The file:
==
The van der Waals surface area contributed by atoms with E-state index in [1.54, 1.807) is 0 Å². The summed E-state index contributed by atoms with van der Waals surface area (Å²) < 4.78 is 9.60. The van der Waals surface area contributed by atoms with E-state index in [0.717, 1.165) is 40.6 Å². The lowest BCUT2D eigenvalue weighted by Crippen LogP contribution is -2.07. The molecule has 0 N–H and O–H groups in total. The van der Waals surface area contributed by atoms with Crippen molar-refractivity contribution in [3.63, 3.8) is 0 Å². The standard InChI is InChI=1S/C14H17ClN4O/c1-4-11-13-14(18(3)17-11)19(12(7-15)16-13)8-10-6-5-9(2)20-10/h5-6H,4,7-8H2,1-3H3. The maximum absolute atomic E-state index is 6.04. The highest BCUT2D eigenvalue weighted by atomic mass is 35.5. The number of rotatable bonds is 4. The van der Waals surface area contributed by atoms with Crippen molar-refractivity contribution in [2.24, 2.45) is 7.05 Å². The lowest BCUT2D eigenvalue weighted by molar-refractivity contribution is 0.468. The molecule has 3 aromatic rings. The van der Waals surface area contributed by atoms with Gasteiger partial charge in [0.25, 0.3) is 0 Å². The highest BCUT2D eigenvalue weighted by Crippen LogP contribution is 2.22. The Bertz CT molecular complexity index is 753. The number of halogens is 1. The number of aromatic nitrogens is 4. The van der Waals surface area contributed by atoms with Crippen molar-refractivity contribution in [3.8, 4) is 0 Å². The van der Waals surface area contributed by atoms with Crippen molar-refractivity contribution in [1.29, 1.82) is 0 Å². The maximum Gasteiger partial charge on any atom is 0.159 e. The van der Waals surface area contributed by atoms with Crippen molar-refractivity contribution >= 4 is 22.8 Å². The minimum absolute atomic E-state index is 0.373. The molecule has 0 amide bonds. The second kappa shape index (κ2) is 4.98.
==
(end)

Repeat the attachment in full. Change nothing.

The van der Waals surface area contributed by atoms with E-state index in [1.54, 1.807) is 0 Å². The summed E-state index contributed by atoms with van der Waals surface area (Å²) < 4.78 is 9.60. The van der Waals surface area contributed by atoms with E-state index in [0.717, 1.165) is 40.6 Å². The lowest BCUT2D eigenvalue weighted by Crippen LogP contribution is -2.07. The molecule has 0 N–H and O–H groups in total. The van der Waals surface area contributed by atoms with Crippen molar-refractivity contribution in [3.63, 3.8) is 0 Å². The standard InChI is InChI=1S/C14H17ClN4O/c1-4-11-13-14(18(3)17-11)19(12(7-15)16-13)8-10-6-5-9(2)20-10/h5-6H,4,7-8H2,1-3H3. The maximum absolute atomic E-state index is 6.04. The highest BCUT2D eigenvalue weighted by atomic mass is 35.5. The number of rotatable bonds is 4. The van der Waals surface area contributed by atoms with Crippen molar-refractivity contribution in [2.24, 2.45) is 7.05 Å². The lowest BCUT2D eigenvalue weighted by molar-refractivity contribution is 0.468. The molecule has 3 aromatic rings. The van der Waals surface area contributed by atoms with Gasteiger partial charge in [0.25, 0.3) is 0 Å². The highest BCUT2D eigenvalue weighted by Crippen LogP contribution is 2.22. The Bertz CT molecular complexity index is 753. The number of halogens is 1. The number of aromatic nitrogens is 4. The van der Waals surface area contributed by atoms with Crippen molar-refractivity contribution in [3.8, 4) is 0 Å². The van der Waals surface area contributed by atoms with Crippen molar-refractivity contribution in [1.29, 1.82) is 0 Å². The maximum Gasteiger partial charge on any atom is 0.159 e. The van der Waals surface area contributed by atoms with Crippen molar-refractivity contribution >= 4 is 22.8 Å². The minimum absolute atomic E-state index is 0.373. The molecule has 0 amide bonds. The second kappa shape index (κ2) is 4.98.